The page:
What is Distant Reading? (New York Times, Sunday Book Review, 2011)
Pamphlet on “quantitative formalism” (http://litlab.stanford.edu/LiteraryLabPamphlet1.pdf)
Exercise: Why is this a misleading graph? http://www.rogerwhitson.net/britnovel2012/wp-content/uploads/2012/10/graph-11.png
B) Matt Jockers (worked extensively with Moretti to design the software/algorithms used in distant reading)
C) “Conjecture-based” analysis: Patrick Juola’s “Conjecturator” (https://twitter.com/conjecturator)
D) Dan Cohen and Fred Gibbs, 1,681,161 titles in Victorian literature
Exercise: Analyze the graphic and compare with the network diagram of Hamlet
Read: How to Compare One Million Images (http://softwarestudies.com/cultural_analytics/2011.How_To_Compare_One_Million_Images.pdf)
Discuss: Some details of the project:
- 1,074,790 manga pages
- visual features
- feature = numerical value of an image property
Exercise: Analyze the analysis (p.5)
- argument: tiny sample method vs. large cultural data sets
- claims: “full spectrum of graphical possibilities” revealed
- controlled vocabulary / crowd sourcing
- digital image processing / image plots
Exercise: Google “cultural analytics,” look at image result and analyze
Exercise: Design a project for which cultural analytics would be useful. Think in terms of the large volume of visual information which can be processed. In what circumstances might this be of value?
Exercise: What are the differences and similarities between distant reading and cultural analytics?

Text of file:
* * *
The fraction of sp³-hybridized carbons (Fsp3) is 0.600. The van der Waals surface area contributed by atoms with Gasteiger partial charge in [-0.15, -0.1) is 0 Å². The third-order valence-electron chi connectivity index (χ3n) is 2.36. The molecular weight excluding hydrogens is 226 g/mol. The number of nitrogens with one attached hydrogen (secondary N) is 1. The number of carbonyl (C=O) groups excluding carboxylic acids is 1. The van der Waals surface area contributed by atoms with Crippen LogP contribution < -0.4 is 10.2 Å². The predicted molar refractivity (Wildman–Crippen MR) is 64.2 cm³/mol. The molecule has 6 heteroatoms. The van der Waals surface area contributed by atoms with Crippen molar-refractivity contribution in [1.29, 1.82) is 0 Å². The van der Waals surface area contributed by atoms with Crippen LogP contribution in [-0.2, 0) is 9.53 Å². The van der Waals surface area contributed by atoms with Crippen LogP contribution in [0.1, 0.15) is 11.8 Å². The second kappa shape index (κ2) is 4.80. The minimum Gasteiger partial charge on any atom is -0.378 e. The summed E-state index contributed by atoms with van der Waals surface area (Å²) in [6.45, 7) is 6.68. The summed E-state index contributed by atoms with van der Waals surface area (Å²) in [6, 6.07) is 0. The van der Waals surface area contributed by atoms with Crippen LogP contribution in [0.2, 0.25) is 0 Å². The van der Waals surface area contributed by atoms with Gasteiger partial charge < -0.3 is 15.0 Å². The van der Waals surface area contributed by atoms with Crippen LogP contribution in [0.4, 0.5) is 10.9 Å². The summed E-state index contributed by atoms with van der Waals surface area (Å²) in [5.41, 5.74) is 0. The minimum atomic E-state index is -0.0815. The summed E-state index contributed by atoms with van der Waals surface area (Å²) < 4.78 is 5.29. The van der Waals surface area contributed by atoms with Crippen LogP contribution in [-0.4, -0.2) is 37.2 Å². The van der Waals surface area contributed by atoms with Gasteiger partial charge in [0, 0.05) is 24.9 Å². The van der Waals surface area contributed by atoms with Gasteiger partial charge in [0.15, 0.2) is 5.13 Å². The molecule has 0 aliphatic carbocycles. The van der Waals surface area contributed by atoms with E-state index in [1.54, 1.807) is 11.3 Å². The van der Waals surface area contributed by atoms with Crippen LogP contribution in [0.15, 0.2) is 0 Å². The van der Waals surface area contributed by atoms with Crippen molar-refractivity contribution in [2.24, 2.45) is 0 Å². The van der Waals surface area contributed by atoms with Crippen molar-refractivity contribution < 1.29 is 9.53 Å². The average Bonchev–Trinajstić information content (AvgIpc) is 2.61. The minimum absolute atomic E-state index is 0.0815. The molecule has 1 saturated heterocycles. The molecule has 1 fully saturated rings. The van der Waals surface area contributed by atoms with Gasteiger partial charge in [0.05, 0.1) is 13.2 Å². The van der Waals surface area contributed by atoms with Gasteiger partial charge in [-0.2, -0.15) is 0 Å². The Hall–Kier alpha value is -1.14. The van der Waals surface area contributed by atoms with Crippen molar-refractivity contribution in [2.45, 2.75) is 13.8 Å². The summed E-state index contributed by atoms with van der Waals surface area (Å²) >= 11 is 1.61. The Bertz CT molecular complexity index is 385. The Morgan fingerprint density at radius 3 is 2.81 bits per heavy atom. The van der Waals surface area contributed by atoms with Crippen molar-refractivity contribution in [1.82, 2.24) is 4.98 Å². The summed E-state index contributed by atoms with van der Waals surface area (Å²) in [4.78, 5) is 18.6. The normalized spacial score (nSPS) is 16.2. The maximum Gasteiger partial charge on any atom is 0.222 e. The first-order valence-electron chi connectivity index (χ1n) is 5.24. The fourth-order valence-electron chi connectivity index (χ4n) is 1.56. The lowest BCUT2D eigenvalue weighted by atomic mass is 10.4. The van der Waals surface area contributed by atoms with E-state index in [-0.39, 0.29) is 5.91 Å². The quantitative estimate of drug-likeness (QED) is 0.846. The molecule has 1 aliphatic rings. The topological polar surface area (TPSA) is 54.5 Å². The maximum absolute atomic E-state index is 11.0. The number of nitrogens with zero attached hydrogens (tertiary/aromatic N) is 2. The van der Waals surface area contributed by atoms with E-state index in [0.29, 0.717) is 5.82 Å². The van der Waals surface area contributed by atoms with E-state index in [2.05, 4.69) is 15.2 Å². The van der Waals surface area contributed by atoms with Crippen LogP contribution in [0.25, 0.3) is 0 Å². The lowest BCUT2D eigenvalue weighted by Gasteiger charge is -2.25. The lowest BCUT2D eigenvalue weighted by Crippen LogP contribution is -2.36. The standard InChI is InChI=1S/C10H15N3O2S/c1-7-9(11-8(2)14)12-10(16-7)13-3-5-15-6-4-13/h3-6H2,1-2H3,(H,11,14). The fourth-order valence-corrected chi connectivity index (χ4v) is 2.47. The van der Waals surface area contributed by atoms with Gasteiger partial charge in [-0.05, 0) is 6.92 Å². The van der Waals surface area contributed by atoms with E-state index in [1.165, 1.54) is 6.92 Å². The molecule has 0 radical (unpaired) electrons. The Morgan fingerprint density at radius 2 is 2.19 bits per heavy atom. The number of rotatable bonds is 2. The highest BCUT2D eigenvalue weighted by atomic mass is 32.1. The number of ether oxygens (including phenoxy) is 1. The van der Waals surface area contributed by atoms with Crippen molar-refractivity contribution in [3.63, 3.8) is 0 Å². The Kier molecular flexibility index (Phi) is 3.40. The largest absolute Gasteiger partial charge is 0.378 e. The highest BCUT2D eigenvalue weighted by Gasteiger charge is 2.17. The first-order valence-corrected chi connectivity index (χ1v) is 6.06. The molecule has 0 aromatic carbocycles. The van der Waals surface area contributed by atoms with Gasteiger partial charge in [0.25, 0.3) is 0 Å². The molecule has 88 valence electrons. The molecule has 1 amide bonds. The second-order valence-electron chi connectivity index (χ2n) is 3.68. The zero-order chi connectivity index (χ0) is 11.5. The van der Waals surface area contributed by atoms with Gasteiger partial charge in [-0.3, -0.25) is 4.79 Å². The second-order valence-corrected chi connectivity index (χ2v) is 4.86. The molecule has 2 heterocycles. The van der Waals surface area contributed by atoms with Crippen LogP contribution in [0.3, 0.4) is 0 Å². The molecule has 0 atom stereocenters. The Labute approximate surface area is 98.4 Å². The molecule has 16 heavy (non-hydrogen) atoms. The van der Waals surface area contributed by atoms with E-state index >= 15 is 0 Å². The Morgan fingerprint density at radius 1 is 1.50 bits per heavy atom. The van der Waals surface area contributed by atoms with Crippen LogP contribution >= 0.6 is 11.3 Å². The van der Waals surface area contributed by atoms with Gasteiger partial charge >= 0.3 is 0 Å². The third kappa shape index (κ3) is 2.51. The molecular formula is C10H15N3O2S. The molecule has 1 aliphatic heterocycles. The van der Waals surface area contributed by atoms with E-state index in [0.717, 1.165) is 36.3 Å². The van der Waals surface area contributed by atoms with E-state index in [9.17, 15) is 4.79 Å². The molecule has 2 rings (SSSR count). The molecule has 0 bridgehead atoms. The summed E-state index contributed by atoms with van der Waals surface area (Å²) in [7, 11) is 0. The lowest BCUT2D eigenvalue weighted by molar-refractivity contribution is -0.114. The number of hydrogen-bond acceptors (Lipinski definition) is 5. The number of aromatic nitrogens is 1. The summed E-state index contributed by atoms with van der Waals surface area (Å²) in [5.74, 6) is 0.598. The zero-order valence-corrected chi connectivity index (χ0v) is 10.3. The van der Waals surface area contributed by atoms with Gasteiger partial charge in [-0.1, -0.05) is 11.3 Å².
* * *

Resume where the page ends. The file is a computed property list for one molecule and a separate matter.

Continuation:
Cultural analytics is a phrase used to describe the analysis of very large data sets. Computational tools to analyze big data have to balance the production of patterns, summaries at a large scale, with the capacity to drill down into the data at a small scale. A number of “digging into data” projects have made large repositories of cultural materials more useful through faceted search and customizable browsing interface.
Distant reading is a combination of text analysis and other data mining performed on metadata or other available information. Natural language processing applications can summarize the contents of a large corpus of texts. Data mining techniques can show other patterns at a scale that is beyond the capacity of human processing (e.g. How many times does the word “prejudice” appear in 200,000 hours of newscasts?). The term distant reading is created in opposition to the notion of “close reading” that is at the heart of humanistic interpretation through careful attention to the composition and meaning of texts (or images or musical works).
Required readings for 7A:
- Wesley Beal, Theorizing Connectivity: Modernism and the Network Narrative, Spring 2011: v5 n2, [co-authored]
- Phil Gochenour, “Nodalism” DHQ, 2011.5.3http://digitalhumanities.org/dhq/vol/5/3/000105/000105.html
- Pinheiro, Carlos A.R. (2011). Social Network Analysis in Telecommunications.
- John Wiley & Sons. Read Chapter 1 , p. 3-26. http://books.google.com/books?id=jP8zfL6yNGkC&pg=PA4.
- Wiki on basics: http://en.wikipedia.org/wiki/Social_network_analysis
Study questions for 7A:
- What are the basic components of a network? How are they defined? How do they translate into a data structure?
- What is meant by ‘connectivity’ and what are the limits of the ways network definitions represent actual situations?